The city of Kampala is built on several hills, each giving their name to a district. We first stayed on the outskirts of the city near Port Bell, before moving closer to the centre, to a house on Sezibwa Road, Nakasero hill.
We unpacked the crates and aired our clothes on the washing line – this included all six of my father’s suits. Within minutes, we had our first burglary, all my dad’s suits were stolen. This didn’t bode well as my father couldn’t use the excuse “I haven’t a thing to wear” for his first day at work.
In our first year in Kampala, we had a total of six burglaries or attempted burglaries. The windows had grills on them, and our servants lived adjacent to the house. This wasn’t a deterrent as when our gardener challenged the next thief, he had a knife pulled on him.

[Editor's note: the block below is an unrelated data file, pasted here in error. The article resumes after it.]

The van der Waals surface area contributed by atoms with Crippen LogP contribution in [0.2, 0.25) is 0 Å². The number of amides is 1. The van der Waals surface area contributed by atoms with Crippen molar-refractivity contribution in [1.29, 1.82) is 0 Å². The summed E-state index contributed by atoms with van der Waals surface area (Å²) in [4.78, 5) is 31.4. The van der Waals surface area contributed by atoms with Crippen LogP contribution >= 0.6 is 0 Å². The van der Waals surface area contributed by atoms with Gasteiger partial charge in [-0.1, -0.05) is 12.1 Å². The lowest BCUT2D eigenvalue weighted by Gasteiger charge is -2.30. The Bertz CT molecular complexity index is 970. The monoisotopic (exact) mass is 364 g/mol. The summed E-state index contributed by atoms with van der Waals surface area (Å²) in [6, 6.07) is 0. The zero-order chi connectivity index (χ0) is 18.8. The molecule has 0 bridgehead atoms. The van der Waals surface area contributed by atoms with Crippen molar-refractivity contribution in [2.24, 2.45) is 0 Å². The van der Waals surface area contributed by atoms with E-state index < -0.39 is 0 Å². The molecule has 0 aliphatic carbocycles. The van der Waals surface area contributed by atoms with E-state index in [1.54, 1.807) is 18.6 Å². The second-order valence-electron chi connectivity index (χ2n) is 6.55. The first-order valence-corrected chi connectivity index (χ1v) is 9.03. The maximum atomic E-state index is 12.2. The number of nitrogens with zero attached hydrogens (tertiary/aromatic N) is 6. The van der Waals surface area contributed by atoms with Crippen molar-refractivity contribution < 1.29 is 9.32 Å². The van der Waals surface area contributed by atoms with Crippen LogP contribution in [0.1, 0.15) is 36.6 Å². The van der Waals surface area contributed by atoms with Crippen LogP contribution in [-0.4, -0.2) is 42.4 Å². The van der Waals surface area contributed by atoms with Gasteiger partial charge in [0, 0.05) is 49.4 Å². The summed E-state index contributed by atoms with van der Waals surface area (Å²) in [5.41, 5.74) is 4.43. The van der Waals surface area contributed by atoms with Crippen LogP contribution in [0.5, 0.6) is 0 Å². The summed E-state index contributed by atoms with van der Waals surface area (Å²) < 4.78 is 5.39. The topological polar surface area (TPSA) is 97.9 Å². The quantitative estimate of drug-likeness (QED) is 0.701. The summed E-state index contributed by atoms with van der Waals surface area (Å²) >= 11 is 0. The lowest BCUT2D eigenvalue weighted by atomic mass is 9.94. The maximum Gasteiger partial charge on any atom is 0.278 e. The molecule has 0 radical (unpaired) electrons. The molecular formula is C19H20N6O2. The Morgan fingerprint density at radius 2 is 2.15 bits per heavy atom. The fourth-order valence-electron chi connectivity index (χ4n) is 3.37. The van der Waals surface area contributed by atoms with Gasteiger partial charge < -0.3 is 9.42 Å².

My sister walked into her bedroom, only to find a burglar trying to reach through the grill. This time both our servants were prepared, in a bigger way, with a panga, a two-foot broad blade with a curved end narrowing to a point. To cut to the ‘point’ of the story, our servants were arrested for putting the pointy bit of the panga into the culprit’s skull.
Dad went to the police station, paid a fine and had them released. Then, he encouraged them to prove to any future burglars that a panga is much larger than a knife.